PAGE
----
Alexandra Rafferty works nights for the Miami PD, capturing all the grisly details of crimes scenes on film. She lives with her father, an ex-cop who is slipping into senility, and her louse of a husband, who spends his days dreaming about the perfect crime, and his nights with his mistress.
A serial killer is leaving the bodies of young women twisted into strange symbols. Juggling crime photos, Alexandra realizes that the symbols are, in reality, letters of the alphabet and that they spell out her name. She suddenly finds herself dealing with her chaotic present and coming to terms with her long-buried past in a dangerous roller coaster ride that takes her from the mean streets of Miami to the Florida panhandle and straight into the hands of a killer.
|Product dimensions:||5.25(w) x 6.75(h) x 0.50(d)|
About the Author
James W. Hall travels between his homes in south Florida and North Carolina. For the last 29 years, he has taught literature and creative writing at Florida International University, where his students have included Dennis Lehane, Barbara Parker, and Vicki Hendricks. After publishing four books of poetry and several works of short fiction in such magazines as the Georgia Review and Kenyon Review, Hall began writing crime novels in 1986 with Under Cover of Daylight.
Read an Excerpt
Alexandra began shooting at fifty yards. She worked slowly toward the four-story building, taking several wide-angle shots of the whole structure. A stucco apartment building with red tile roof and dark green stairways and landings, here and there a coral rock facade. In that part of Coconut Grove, two bedrooms started at eight hundred a month. Sporty compacts filled the parking lot, owned by the young lawyers and stockbrokers who populated these buildings, twenty-something singles with more expendable income than Alexandra had take-home pay.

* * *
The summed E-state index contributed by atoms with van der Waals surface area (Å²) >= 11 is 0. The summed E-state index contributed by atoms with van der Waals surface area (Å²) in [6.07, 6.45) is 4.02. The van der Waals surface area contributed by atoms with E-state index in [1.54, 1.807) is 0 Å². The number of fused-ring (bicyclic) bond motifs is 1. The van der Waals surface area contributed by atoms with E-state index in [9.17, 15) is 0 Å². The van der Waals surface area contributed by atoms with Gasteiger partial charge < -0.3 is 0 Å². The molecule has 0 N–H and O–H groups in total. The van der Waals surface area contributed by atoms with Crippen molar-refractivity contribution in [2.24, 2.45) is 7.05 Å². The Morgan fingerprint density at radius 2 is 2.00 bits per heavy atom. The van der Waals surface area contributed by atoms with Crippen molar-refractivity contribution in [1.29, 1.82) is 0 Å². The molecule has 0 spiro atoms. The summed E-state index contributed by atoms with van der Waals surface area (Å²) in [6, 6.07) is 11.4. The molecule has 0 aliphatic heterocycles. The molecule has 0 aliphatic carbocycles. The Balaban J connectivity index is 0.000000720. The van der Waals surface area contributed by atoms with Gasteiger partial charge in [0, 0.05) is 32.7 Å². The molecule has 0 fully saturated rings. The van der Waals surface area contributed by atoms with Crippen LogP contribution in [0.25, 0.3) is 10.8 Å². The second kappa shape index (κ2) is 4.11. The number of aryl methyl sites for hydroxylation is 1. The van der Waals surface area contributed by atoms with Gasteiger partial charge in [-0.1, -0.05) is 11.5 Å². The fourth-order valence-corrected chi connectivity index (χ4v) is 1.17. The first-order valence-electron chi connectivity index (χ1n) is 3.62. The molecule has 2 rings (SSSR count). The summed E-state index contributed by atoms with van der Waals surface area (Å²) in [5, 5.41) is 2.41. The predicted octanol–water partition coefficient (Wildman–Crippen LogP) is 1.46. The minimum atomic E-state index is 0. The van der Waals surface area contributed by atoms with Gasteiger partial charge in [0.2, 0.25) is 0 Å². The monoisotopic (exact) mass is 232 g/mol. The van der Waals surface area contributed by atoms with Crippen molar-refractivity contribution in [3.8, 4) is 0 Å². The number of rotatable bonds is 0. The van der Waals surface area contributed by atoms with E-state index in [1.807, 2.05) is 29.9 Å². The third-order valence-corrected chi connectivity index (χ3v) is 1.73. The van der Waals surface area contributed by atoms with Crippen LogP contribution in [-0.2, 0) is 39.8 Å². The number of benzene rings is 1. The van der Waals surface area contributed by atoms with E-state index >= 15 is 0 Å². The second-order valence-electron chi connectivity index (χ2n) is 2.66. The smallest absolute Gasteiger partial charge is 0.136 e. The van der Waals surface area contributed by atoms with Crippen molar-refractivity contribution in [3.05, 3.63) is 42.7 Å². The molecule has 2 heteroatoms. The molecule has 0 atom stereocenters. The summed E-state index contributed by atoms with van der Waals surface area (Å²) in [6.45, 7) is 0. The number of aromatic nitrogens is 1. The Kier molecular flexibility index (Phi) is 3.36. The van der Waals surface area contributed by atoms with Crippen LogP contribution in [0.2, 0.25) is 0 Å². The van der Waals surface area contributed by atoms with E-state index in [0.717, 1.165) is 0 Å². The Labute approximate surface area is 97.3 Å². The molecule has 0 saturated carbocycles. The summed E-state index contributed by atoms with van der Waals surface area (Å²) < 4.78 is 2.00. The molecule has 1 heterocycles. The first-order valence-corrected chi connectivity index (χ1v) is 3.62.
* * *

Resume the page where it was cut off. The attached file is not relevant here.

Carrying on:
She got a wide-angle shot of the cars. You never knew when a perp might leave his vehicle behind. Car trouble, panic, even arrogance. A year earlier, after studying hundreds of photos of two different murder scenes, Alexandra had spotted the same car parked at both, a fact that broke the case.
It took her four shots to get all the cars near the apartment. The Minolta 700 SI she was using was motor-driven, had an autofocus, auto everything. Nearly impossible to make a mistake.